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2 critical questions to demand more respect (and more money) from your clients

 

One of the absolute best things about being an entrepreneur is monthly recurring revenue. One of the absolute worst things is having clients that pay you too little or give you much grief for the work that you do.Our frustrations, and sometimes even anger, boil over when we feel undervalued.

Often times struggling entrepreneurs find themselves placing blame on other people or situations around them. But before we can look outward to determine what changes need to be made in our outside world we have to first look inward to determine where we are not being 100% accountable to ourselves.

What boundaries are we not respecting? Where have we allowed ourselves to accept agreements that our not fully aligned with our desired outcomes?

Remember that your business is nothing more than a reflection of you. So in order to begin to demand the respect of our clients, we are going to start by demanding respect of ourselves.

Think through the way your business looks today and the type of leader you are today. Now, with the lens you view the world today, what advice or counsel would you give to yourself 2 year ago? Lastly, think forward 1 year from today.  Once you have achieved the results you set out to achieve, how will you now view the world?

There are two critical questions that you need to ask the future version of you:

  1. What did you change about yourself? (What did you start doing differently)
  2. What boundaries did you create for yourself or your business?

Once you have the answers to these questions, outline the three steps that you can take in your own life today that will have a positive effect on your business relationships- and your bottom line?

Be accountable- what one thing will you commit to doing differently this week? Send me a DM and let me know here.

It’s ok to get fired (maybe even preferable)

As you are reading this you can likely put your finger on an exact contract that needs to end, either you as the seller or you as the buyer. You know its happening when you dread picking up the phone when you see the number pop up or the e-mail come through- or it sits in your inbox longer than others because you just can’t deal with it yet. As a matter of fact, you likely really just don’t even like the person or company you are doing business with. And if that’s the case, there is a high likelihood right now that you either need to do some firing or get fired.

The problem is we stick around way too long in business engagements that are just good enough, or not bad enough to really quit them. Often times as sellers of services we get into an arrangement where there is an expectation of service for pay but over time the clients become demanding, asking for more deliverables or more of your time- but the total price never goes up.

There is a saying that we strive for in the industry to “Undersell and Overdeliver”, but that has a threshold of when it no longer makes sense. If it becomes too one side and we end up spending all of our time servicing an underpaying client, the cost is actually significantly greater than what you might think.

You see, while you are busy “overdelivering”, what you aren’t doing is growing your business, you aren’t prospecting, and you aren’t taking on new clients where the relationship may be better. What you THINK it’s costing you to cut them loose is the lost revenue from that specific contract, but what it’s really costing you is everything that you would be missing by serving a client that actually appreciates your work.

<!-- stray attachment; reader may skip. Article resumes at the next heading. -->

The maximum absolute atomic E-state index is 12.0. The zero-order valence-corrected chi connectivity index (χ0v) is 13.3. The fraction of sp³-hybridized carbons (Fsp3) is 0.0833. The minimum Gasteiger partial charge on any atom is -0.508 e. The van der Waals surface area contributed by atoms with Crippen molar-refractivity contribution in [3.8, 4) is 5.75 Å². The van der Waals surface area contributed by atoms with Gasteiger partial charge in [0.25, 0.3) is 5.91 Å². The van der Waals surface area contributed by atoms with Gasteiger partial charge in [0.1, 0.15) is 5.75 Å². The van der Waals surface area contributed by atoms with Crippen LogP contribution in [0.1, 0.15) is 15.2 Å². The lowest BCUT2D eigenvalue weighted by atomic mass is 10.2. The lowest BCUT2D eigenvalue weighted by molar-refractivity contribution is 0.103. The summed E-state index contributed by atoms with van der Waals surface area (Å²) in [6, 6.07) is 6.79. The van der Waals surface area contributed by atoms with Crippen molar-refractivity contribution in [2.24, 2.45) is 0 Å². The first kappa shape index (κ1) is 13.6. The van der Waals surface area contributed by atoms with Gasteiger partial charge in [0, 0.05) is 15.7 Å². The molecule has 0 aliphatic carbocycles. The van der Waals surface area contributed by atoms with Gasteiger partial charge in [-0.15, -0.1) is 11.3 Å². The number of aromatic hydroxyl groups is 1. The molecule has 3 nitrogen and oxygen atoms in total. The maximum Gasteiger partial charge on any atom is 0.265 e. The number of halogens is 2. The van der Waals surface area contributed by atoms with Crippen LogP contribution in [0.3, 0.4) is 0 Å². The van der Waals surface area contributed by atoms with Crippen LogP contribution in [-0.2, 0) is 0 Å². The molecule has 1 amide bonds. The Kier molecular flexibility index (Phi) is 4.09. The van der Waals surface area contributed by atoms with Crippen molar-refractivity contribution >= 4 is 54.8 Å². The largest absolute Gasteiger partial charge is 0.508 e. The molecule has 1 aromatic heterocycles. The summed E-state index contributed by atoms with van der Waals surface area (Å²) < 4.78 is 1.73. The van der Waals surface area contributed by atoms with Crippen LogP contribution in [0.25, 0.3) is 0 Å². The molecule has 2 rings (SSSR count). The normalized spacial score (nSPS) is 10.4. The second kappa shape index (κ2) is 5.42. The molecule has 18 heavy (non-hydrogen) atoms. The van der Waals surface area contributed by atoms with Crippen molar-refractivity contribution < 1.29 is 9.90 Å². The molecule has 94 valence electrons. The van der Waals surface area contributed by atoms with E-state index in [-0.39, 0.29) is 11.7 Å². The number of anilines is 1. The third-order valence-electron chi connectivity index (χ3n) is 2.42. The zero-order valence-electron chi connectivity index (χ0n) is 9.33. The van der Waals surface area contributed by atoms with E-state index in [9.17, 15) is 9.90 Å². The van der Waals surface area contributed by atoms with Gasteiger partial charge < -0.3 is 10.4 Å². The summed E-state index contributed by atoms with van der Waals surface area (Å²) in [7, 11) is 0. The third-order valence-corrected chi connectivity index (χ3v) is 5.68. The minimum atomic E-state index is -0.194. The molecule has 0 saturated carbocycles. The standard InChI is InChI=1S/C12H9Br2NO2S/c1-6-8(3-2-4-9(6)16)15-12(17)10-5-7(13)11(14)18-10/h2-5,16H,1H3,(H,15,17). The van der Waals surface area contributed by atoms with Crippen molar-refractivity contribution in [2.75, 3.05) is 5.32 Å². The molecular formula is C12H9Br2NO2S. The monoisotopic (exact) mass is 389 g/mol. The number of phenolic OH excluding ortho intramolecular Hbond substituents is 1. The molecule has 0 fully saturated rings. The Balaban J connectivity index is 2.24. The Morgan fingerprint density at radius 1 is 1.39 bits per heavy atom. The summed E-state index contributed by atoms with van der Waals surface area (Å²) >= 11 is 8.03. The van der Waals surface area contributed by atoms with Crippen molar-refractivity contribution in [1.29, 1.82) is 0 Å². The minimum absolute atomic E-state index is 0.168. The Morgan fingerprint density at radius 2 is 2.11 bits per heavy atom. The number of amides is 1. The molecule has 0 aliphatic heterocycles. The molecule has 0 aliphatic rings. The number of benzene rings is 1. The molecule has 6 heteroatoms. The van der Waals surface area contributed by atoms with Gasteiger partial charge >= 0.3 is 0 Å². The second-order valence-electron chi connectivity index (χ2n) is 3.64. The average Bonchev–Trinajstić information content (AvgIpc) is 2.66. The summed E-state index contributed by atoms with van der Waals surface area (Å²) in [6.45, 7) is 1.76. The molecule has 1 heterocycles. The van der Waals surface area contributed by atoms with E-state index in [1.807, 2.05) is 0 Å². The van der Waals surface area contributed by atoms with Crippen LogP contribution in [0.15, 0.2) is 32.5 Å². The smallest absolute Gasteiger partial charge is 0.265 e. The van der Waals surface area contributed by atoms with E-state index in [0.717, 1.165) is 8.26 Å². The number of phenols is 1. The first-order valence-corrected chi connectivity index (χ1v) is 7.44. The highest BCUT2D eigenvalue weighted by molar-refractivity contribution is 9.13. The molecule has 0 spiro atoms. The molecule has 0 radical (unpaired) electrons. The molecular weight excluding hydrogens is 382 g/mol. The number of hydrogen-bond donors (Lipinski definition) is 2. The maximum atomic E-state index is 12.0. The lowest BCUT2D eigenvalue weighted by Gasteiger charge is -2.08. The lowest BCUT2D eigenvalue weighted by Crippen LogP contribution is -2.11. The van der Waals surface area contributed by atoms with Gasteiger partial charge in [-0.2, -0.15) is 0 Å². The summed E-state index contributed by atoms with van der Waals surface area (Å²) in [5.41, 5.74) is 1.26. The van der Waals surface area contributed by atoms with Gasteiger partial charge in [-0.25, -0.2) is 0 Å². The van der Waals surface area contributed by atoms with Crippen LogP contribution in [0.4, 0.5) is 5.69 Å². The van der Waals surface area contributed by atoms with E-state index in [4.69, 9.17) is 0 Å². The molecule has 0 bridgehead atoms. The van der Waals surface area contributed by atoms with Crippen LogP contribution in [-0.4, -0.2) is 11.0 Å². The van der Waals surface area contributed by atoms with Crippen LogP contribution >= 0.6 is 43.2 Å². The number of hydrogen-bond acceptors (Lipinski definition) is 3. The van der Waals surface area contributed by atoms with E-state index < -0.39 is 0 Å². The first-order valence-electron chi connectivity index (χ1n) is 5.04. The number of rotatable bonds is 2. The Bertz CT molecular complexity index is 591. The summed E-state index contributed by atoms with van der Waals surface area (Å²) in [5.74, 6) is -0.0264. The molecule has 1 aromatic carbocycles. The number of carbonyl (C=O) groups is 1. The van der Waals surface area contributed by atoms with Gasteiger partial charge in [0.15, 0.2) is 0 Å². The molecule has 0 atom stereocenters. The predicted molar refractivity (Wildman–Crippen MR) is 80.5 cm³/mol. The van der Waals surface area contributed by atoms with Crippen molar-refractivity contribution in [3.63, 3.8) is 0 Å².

Cut the cord- we all have one

What happens when your reputation is on the line?

Oftentimes as struggling entrepreneurs we feel like we are being taken advantage of by our customers...

...but we are either worried about the loss of revenue if we fire them…

...or they damage to our reputation if we decide to stop doing the work.

What will people say?  What will our spouses say to us if the revenue is a bit short this month?

Our reputation is one of the most important things we have as business owners. But what happens when customers begin to turn the tables on our desire to undersell and overdeliver? What happens when our service is far undervalued by our customer?

When we are in integrity we are able to fully provide for our customers and our value exceeds their expectations. But the hurt starts to set it when we feel like we are being taken advantage of and there just isn’t any way out.

Early in my entrepreneurial journey I felt this pain significantly. On our first contract with a new customer, we gave the customer cut rate prices- true bargain basement. I didn’t know any different, I was the quintessential struggling entrepreneur.

I thought the only way to enter a new market was to give steep discounts- boy was I in for a surprise. There wasn’t a single dollar in the contract for labor, barely even covering the cost of goods and the operating expenses.

The problem became the customer was now acclimated to those low prices and expected it every time, but it was absolutely unsustainable for me as a person, much less as a company. The only way out at that point was to push the reset button. Sometimes you just have to be willing to walk away.

Business mirrors life in many ways and this one is almost like dating- when you know it’s time to move on, you have to get rid of the old to make room for the new.

Are you in a position right now where you feel you are undervalued? If so, send me a DM here with some back story on the arrangement and let’s see if we can get you out of it.

If you have an example of how you have already overcome it, tell us the story of how you got the value back in balance.

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